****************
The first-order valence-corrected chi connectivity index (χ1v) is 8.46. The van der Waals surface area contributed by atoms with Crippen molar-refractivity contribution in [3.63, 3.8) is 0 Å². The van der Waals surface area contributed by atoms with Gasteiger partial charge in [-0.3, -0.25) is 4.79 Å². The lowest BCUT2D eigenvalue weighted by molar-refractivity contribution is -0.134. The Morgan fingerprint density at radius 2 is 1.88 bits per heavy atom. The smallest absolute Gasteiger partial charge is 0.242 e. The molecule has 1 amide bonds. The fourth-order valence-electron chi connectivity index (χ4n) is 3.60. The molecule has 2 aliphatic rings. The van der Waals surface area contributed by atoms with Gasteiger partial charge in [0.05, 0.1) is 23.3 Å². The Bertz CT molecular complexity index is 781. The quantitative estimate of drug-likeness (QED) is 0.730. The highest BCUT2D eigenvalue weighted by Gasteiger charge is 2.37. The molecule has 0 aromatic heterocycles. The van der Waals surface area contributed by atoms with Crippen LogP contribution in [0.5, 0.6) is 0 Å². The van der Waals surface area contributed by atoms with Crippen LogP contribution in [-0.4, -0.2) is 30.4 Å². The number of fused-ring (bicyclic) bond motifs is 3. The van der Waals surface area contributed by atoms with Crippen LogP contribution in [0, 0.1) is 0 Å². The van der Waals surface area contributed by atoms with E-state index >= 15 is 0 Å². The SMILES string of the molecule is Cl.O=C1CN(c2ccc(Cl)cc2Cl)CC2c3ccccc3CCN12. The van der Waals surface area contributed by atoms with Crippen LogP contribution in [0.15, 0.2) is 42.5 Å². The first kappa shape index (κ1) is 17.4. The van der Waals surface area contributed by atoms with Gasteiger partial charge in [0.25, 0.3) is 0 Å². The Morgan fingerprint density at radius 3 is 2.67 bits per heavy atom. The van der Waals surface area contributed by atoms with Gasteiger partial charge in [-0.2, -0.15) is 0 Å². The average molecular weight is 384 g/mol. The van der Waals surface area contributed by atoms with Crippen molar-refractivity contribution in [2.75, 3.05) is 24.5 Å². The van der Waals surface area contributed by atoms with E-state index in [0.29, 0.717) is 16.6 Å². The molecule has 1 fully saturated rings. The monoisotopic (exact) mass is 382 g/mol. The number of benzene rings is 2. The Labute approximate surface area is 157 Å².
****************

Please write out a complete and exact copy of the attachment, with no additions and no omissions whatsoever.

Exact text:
The first-order valence-corrected chi connectivity index (χ1v) is 8.46. The van der Waals surface area contributed by atoms with Crippen molar-refractivity contribution in [3.63, 3.8) is 0 Å². The van der Waals surface area contributed by atoms with Gasteiger partial charge in [-0.3, -0.25) is 4.79 Å². The lowest BCUT2D eigenvalue weighted by molar-refractivity contribution is -0.134. The Morgan fingerprint density at radius 2 is 1.88 bits per heavy atom. The smallest absolute Gasteiger partial charge is 0.242 e. The molecule has 1 amide bonds. The fourth-order valence-electron chi connectivity index (χ4n) is 3.60. The molecule has 2 aliphatic rings. The van der Waals surface area contributed by atoms with Gasteiger partial charge in [0.05, 0.1) is 23.3 Å². The Bertz CT molecular complexity index is 781. The quantitative estimate of drug-likeness (QED) is 0.730. The highest BCUT2D eigenvalue weighted by Gasteiger charge is 2.37. The molecule has 0 aromatic heterocycles. The van der Waals surface area contributed by atoms with Crippen LogP contribution in [0.5, 0.6) is 0 Å². The van der Waals surface area contributed by atoms with Crippen LogP contribution in [-0.4, -0.2) is 30.4 Å². The number of fused-ring (bicyclic) bond motifs is 3. The van der Waals surface area contributed by atoms with Crippen LogP contribution in [0, 0.1) is 0 Å². The van der Waals surface area contributed by atoms with E-state index >= 15 is 0 Å². The SMILES string of the molecule is Cl.O=C1CN(c2ccc(Cl)cc2Cl)CC2c3ccccc3CCN12. The van der Waals surface area contributed by atoms with Crippen LogP contribution in [0.15, 0.2) is 42.5 Å². The first kappa shape index (κ1) is 17.4. The van der Waals surface area contributed by atoms with Gasteiger partial charge in [0.25, 0.3) is 0 Å². The Morgan fingerprint density at radius 3 is 2.67 bits per heavy atom. The van der Waals surface area contributed by atoms with Gasteiger partial charge in [-0.2, -0.15) is 0 Å². The average molecular weight is 384 g/mol. The van der Waals surface area contributed by atoms with Crippen molar-refractivity contribution in [2.75, 3.05) is 24.5 Å². The van der Waals surface area contributed by atoms with E-state index in [0.29, 0.717) is 16.6 Å². The molecule has 1 fully saturated rings. The monoisotopic (exact) mass is 382 g/mol. The number of benzene rings is 2. The Labute approximate surface area is 157 Å².